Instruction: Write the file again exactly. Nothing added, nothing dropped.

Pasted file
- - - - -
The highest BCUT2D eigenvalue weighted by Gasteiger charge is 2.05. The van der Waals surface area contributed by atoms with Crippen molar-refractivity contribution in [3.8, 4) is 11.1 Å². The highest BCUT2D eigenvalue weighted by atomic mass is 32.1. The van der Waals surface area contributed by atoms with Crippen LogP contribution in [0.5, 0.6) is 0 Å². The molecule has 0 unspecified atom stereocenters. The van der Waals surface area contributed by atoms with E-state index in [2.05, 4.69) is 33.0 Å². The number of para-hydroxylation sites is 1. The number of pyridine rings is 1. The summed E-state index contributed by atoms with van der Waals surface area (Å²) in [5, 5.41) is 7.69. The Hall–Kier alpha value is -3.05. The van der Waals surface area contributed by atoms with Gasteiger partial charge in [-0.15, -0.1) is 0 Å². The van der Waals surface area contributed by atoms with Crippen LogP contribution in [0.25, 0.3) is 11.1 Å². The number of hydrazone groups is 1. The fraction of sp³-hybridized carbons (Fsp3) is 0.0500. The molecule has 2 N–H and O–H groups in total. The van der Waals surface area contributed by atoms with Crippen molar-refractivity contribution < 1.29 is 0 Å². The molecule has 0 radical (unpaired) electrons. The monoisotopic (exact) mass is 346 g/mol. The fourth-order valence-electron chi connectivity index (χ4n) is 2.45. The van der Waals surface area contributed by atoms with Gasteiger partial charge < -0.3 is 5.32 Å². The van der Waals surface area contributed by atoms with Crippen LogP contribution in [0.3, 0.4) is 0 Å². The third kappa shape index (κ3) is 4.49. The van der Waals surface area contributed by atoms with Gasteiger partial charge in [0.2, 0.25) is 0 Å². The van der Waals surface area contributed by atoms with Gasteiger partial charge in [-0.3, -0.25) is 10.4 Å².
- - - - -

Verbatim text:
The highest BCUT2D eigenvalue weighted by Gasteiger charge is 2.05. The van der Waals surface area contributed by atoms with Crippen molar-refractivity contribution in [3.8, 4) is 11.1 Å². The highest BCUT2D eigenvalue weighted by atomic mass is 32.1. The van der Waals surface area contributed by atoms with Crippen LogP contribution in [0.5, 0.6) is 0 Å². The molecule has 0 unspecified atom stereocenters. The van der Waals surface area contributed by atoms with E-state index in [2.05, 4.69) is 33.0 Å². The number of para-hydroxylation sites is 1. The number of pyridine rings is 1. The summed E-state index contributed by atoms with van der Waals surface area (Å²) in [5, 5.41) is 7.69. The Hall–Kier alpha value is -3.05. The van der Waals surface area contributed by atoms with Gasteiger partial charge in [-0.15, -0.1) is 0 Å². The van der Waals surface area contributed by atoms with Crippen LogP contribution in [0.25, 0.3) is 11.1 Å². The number of hydrazone groups is 1. The fraction of sp³-hybridized carbons (Fsp3) is 0.0500. The molecule has 2 N–H and O–H groups in total. The van der Waals surface area contributed by atoms with Crippen molar-refractivity contribution < 1.29 is 0 Å². The molecule has 0 radical (unpaired) electrons. The monoisotopic (exact) mass is 346 g/mol. The fourth-order valence-electron chi connectivity index (χ4n) is 2.45. The van der Waals surface area contributed by atoms with Gasteiger partial charge < -0.3 is 5.32 Å². The van der Waals surface area contributed by atoms with Crippen LogP contribution in [0.3, 0.4) is 0 Å². The third kappa shape index (κ3) is 4.49. The van der Waals surface area contributed by atoms with Gasteiger partial charge in [0.2, 0.25) is 0 Å². The van der Waals surface area contributed by atoms with Gasteiger partial charge in [-0.3, -0.25) is 10.4 Å².